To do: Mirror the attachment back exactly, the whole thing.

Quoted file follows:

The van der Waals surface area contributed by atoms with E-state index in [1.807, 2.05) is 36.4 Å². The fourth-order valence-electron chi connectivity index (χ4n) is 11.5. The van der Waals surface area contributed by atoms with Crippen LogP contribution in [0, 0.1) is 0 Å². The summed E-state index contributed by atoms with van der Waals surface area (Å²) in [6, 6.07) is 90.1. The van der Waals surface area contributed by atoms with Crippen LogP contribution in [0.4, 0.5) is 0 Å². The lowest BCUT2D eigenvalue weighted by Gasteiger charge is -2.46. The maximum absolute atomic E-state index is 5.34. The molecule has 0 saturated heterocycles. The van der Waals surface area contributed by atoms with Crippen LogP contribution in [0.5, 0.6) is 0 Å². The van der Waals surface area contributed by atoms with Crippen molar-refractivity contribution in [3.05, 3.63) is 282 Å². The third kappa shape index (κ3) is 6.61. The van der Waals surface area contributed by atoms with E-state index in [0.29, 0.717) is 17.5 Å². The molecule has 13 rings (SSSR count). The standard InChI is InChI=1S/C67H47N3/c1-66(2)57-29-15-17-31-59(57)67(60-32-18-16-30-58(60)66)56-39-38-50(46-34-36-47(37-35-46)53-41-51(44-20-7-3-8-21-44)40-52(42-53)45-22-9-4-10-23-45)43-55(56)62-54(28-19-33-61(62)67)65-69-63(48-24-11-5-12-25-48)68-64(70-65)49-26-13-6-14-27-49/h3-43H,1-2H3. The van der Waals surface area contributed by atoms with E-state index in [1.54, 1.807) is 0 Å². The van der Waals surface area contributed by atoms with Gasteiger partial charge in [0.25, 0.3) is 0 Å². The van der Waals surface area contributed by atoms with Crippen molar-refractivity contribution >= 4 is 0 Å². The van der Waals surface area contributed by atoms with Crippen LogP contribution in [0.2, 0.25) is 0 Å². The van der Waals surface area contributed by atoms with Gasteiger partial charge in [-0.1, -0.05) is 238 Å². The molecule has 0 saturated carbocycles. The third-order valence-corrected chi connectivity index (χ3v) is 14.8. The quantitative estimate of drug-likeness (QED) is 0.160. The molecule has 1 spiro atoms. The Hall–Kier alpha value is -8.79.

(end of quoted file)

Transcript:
The van der Waals surface area contributed by atoms with E-state index in [1.807, 2.05) is 36.4 Å². The fourth-order valence-electron chi connectivity index (χ4n) is 11.5. The van der Waals surface area contributed by atoms with Crippen LogP contribution in [0, 0.1) is 0 Å². The summed E-state index contributed by atoms with van der Waals surface area (Å²) in [6, 6.07) is 90.1. The van der Waals surface area contributed by atoms with Crippen LogP contribution in [0.4, 0.5) is 0 Å². The lowest BCUT2D eigenvalue weighted by Gasteiger charge is -2.46. The maximum absolute atomic E-state index is 5.34. The molecule has 0 saturated heterocycles. The van der Waals surface area contributed by atoms with Crippen LogP contribution in [0.5, 0.6) is 0 Å². The van der Waals surface area contributed by atoms with Crippen molar-refractivity contribution in [3.05, 3.63) is 282 Å². The third kappa shape index (κ3) is 6.61. The van der Waals surface area contributed by atoms with E-state index in [0.29, 0.717) is 17.5 Å². The molecule has 13 rings (SSSR count). The standard InChI is InChI=1S/C67H47N3/c1-66(2)57-29-15-17-31-59(57)67(60-32-18-16-30-58(60)66)56-39-38-50(46-34-36-47(37-35-46)53-41-51(44-20-7-3-8-21-44)40-52(42-53)45-22-9-4-10-23-45)43-55(56)62-54(28-19-33-61(62)67)65-69-63(48-24-11-5-12-25-48)68-64(70-65)49-26-13-6-14-27-49/h3-43H,1-2H3. The van der Waals surface area contributed by atoms with E-state index in [1.54, 1.807) is 0 Å². The van der Waals surface area contributed by atoms with Gasteiger partial charge in [0.25, 0.3) is 0 Å². The van der Waals surface area contributed by atoms with Crippen molar-refractivity contribution >= 4 is 0 Å². The van der Waals surface area contributed by atoms with Crippen LogP contribution in [0.2, 0.25) is 0 Å². The van der Waals surface area contributed by atoms with Gasteiger partial charge in [-0.1, -0.05) is 238 Å². The molecule has 0 saturated carbocycles. The third-order valence-corrected chi connectivity index (χ3v) is 14.8. The quantitative estimate of drug-likeness (QED) is 0.160. The molecule has 1 spiro atoms. The Hall–Kier alpha value is -8.79.